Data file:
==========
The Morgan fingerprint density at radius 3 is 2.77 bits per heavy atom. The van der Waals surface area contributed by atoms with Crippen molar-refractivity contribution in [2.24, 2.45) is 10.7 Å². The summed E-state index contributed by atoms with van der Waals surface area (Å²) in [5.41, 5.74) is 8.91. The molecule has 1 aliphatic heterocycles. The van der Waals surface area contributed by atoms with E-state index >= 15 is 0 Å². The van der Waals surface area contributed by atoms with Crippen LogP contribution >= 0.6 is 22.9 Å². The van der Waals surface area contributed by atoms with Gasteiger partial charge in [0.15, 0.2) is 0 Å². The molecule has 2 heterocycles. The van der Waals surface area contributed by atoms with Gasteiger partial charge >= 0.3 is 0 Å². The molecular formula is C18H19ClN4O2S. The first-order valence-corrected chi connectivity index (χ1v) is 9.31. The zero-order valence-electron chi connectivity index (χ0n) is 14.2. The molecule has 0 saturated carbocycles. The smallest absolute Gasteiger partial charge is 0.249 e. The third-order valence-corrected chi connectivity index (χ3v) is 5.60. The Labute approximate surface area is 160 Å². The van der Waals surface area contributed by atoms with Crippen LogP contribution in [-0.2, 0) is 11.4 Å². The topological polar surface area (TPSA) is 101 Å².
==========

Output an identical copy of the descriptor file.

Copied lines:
The Morgan fingerprint density at radius 3 is 2.77 bits per heavy atom. The van der Waals surface area contributed by atoms with Crippen molar-refractivity contribution in [2.24, 2.45) is 10.7 Å². The summed E-state index contributed by atoms with van der Waals surface area (Å²) in [5.41, 5.74) is 8.91. The molecule has 1 aliphatic heterocycles. The van der Waals surface area contributed by atoms with E-state index >= 15 is 0 Å². The van der Waals surface area contributed by atoms with Crippen LogP contribution >= 0.6 is 22.9 Å². The van der Waals surface area contributed by atoms with Gasteiger partial charge in [0.15, 0.2) is 0 Å². The molecule has 2 heterocycles. The van der Waals surface area contributed by atoms with Gasteiger partial charge >= 0.3 is 0 Å². The molecular formula is C18H19ClN4O2S. The first-order valence-corrected chi connectivity index (χ1v) is 9.31. The zero-order valence-electron chi connectivity index (χ0n) is 14.2. The molecule has 0 saturated carbocycles. The smallest absolute Gasteiger partial charge is 0.249 e. The third-order valence-corrected chi connectivity index (χ3v) is 5.60. The Labute approximate surface area is 160 Å². The van der Waals surface area contributed by atoms with Crippen LogP contribution in [-0.2, 0) is 11.4 Å². The topological polar surface area (TPSA) is 101 Å².